2. FDA alerts healthcare professionals and oncology clinical investigators about two clinical trials on hold evaluating Keytruda (pembrolizumab) in patients with multiple myeloma [press release]. Silver Spring, MD: FDA; August 31, 2017. Accessed September 1, 2017.

3. Statement from Center for Drug Evaluation and Research Director Janet Woodcock regarding safety concerns related to investigational use of Keytruda in multiple myeloma [press release]. Silver Spring, MD: FDA; August 31, 2017. Accessed September 1, 2017. 

Race, Socioeconomic Status Linked to Rehospitalizations Among Patients With Advanced Cancer

AJMC staff

A new study in the Journal of Clinical Oncology identifies an increased role for physicians in boosting human papillomavirus (HPV) vaccination rates among childhood cancer survivors to reduce their risk of a second cancer.1

The study surveyed 982 childhood cancer survivors (the majority of whom were leukemia/lymphoma survivors), aged 9 to 26 years, who had completed treatment between 1 and 5 years prior to the survey. The survey touched on:

  • Whether they had received an HPV vaccine
  • Whether their provider had recommended the vaccine
  • Their attitude toward vaccination
The results drawn on the HPV vaccination rates were compared with the vaccine initiation rates in the general population. More than a 1.5-fold difference was noted between the 2 populations: a 24% vaccination rate among the childhood cancer survivors compared with 40% in the general-population peers. Males, overall, were more likely to get vaccinated.

The biggest difference, the study noted, was among teens 13 to 17 years of age: 22% for cancer survivors compared with 42% for their general population peers. However, the numbers were on par in the older population (18 to 26 years old): 25% for survivors and 24% for their general population peers.

With nearly 7 million adolescents and young children infected with HPV annually, the virus has a significant bearing on the incidence of cervical cancers and many oral, anal, vaginal, vulvar, and penile cancers. Childhood cancer survivors are particularly susceptible to HPV infection due to their already weakened immune system post cancer treatment. This has led organizations, like the American Society of Clinical Oncology, to recommend that girls and boys should be vaccinated against HPV to reduce the incidence of cancer.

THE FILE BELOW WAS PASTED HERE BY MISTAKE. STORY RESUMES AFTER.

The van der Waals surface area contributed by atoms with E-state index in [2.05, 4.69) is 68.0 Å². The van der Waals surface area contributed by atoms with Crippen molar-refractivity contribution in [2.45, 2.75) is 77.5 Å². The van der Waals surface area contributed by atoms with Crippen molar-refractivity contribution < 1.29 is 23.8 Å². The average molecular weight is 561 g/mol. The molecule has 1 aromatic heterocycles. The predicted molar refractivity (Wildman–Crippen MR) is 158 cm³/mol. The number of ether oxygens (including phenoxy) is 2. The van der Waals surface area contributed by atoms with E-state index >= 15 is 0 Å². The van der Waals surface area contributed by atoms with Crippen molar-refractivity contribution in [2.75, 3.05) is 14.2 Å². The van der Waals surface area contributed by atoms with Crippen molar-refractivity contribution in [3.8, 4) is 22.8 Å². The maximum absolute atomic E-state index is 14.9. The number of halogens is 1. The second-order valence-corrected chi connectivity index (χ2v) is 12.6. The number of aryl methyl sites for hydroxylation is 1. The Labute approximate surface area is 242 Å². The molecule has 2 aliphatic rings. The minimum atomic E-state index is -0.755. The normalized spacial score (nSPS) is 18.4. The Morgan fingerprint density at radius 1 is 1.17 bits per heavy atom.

The current study identified lack of physician recommendation as being the biggest barrier to vaccination: 72% did not get a recommendation and only 5% of those surveyed ended up getting vaccinated. The most important finding was, of the 28% who received a recommendation from their physicians, more than half got vaccinated.

“This study shows that an effective, affordable, and widely available tool for cancer prevention is being underutilized by survivors of childhood cancer,” said study author James Klosky, PhD, ABPP, an associate member at St. Jude Children’s Research Hospital in Memphis, Tennessee, in a statement. “As clinicians, we need to initiate more conversations about HPV vaccination, especially with childhood cancer survivors, because they stand to benefit even more than their peers.”

Next, Klosky said, researchers must develop interventions that ensure clear communication between a patient’s survivorship and primary healthcare teams, so that appropriate measures are in place for care continuity.


Klosky JL, Hudson MM, Chen Y, et al. Human papillomavirus vaccination rates in young cancer survivors [published online August 24, 2017]. J Clin Oncol. 2017. doi: 10.1200/JCO.2017.74.1843. 

Financial Concerns Influence Care-Seeking Behavior of Childhood Cancer Survivors

Surabhi Dangi-Garimella, PhD

High out-of-pocket (OOP) medical costs in survivors of childhood cancer can influence their treatment choices and care-related behavior and ultimately affect their health outcomes. This was the conclusion of a study that evaluated the prevalence of financial burden in this patient population.1